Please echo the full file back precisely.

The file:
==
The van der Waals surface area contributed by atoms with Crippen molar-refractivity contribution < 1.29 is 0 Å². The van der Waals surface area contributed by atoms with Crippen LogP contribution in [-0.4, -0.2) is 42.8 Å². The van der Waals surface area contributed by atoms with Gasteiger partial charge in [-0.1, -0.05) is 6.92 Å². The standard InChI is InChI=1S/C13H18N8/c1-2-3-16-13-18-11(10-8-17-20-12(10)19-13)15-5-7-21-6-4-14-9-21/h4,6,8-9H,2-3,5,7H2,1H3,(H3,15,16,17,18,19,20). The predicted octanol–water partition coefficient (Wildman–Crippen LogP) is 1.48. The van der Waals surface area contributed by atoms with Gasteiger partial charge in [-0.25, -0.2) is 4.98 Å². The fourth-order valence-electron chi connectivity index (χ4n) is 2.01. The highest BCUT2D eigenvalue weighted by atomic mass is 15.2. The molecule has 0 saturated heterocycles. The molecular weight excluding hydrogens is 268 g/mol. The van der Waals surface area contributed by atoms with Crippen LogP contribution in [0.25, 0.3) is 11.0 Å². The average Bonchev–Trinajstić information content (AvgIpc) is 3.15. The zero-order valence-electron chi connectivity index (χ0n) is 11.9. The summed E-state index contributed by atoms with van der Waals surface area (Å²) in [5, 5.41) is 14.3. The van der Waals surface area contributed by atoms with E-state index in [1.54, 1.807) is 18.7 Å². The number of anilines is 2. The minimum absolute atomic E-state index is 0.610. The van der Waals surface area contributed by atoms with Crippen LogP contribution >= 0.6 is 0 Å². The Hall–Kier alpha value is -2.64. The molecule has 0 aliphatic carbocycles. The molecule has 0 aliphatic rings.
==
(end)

The van der Waals surface area contributed by atoms with Crippen molar-refractivity contribution < 1.29 is 0 Å². The van der Waals surface area contributed by atoms with Crippen LogP contribution in [-0.4, -0.2) is 42.8 Å². The van der Waals surface area contributed by atoms with Gasteiger partial charge in [-0.1, -0.05) is 6.92 Å². The standard InChI is InChI=1S/C13H18N8/c1-2-3-16-13-18-11(10-8-17-20-12(10)19-13)15-5-7-21-6-4-14-9-21/h4,6,8-9H,2-3,5,7H2,1H3,(H3,15,16,17,18,19,20). The predicted octanol–water partition coefficient (Wildman–Crippen LogP) is 1.48. The van der Waals surface area contributed by atoms with Gasteiger partial charge in [-0.25, -0.2) is 4.98 Å². The fourth-order valence-electron chi connectivity index (χ4n) is 2.01. The highest BCUT2D eigenvalue weighted by atomic mass is 15.2. The molecule has 0 saturated heterocycles. The molecular weight excluding hydrogens is 268 g/mol. The van der Waals surface area contributed by atoms with Crippen LogP contribution in [0.25, 0.3) is 11.0 Å². The average Bonchev–Trinajstić information content (AvgIpc) is 3.15. The zero-order valence-electron chi connectivity index (χ0n) is 11.9. The summed E-state index contributed by atoms with van der Waals surface area (Å²) in [5, 5.41) is 14.3. The van der Waals surface area contributed by atoms with E-state index in [1.54, 1.807) is 18.7 Å². The number of anilines is 2. The minimum absolute atomic E-state index is 0.610. The van der Waals surface area contributed by atoms with Crippen LogP contribution >= 0.6 is 0 Å². The Hall–Kier alpha value is -2.64. The molecule has 0 aliphatic carbocycles. The molecule has 0 aliphatic rings.